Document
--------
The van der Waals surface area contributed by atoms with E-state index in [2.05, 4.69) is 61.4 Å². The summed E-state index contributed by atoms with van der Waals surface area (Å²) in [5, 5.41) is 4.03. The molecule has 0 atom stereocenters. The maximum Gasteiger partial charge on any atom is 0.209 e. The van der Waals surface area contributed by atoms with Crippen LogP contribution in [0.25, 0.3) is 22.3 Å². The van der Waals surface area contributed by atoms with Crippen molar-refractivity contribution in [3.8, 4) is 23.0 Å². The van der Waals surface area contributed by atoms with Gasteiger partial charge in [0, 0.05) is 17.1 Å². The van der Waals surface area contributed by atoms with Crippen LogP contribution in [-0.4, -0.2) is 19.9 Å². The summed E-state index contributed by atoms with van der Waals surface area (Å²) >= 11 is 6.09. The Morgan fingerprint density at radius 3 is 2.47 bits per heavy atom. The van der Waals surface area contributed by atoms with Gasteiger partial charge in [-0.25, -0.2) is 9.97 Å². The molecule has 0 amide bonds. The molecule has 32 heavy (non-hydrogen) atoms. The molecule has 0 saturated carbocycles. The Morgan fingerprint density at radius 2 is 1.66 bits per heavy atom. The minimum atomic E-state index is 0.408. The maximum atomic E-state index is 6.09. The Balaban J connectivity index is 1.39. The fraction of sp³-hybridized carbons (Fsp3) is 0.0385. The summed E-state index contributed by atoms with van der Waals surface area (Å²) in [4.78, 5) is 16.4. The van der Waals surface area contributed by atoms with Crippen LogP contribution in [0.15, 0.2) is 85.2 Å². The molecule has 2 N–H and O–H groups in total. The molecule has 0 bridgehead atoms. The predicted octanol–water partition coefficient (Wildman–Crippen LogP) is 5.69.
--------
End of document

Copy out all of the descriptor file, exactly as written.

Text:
The van der Waals surface area contributed by atoms with E-state index in [2.05, 4.69) is 61.4 Å². The summed E-state index contributed by atoms with van der Waals surface area (Å²) in [5, 5.41) is 4.03. The molecule has 0 atom stereocenters. The maximum Gasteiger partial charge on any atom is 0.209 e. The van der Waals surface area contributed by atoms with Crippen LogP contribution in [0.25, 0.3) is 22.3 Å². The van der Waals surface area contributed by atoms with Crippen molar-refractivity contribution in [3.8, 4) is 23.0 Å². The van der Waals surface area contributed by atoms with Gasteiger partial charge in [0, 0.05) is 17.1 Å². The van der Waals surface area contributed by atoms with Crippen LogP contribution in [-0.4, -0.2) is 19.9 Å². The summed E-state index contributed by atoms with van der Waals surface area (Å²) >= 11 is 6.09. The Morgan fingerprint density at radius 3 is 2.47 bits per heavy atom. The van der Waals surface area contributed by atoms with Gasteiger partial charge in [-0.25, -0.2) is 9.97 Å². The molecule has 0 amide bonds. The molecule has 32 heavy (non-hydrogen) atoms. The molecule has 0 saturated carbocycles. The Morgan fingerprint density at radius 2 is 1.66 bits per heavy atom. The minimum atomic E-state index is 0.408. The maximum atomic E-state index is 6.09. The Balaban J connectivity index is 1.39. The fraction of sp³-hybridized carbons (Fsp3) is 0.0385. The summed E-state index contributed by atoms with van der Waals surface area (Å²) in [4.78, 5) is 16.4. The van der Waals surface area contributed by atoms with Crippen LogP contribution in [0.15, 0.2) is 85.2 Å². The molecule has 2 N–H and O–H groups in total. The molecule has 0 bridgehead atoms. The predicted octanol–water partition coefficient (Wildman–Crippen LogP) is 5.69.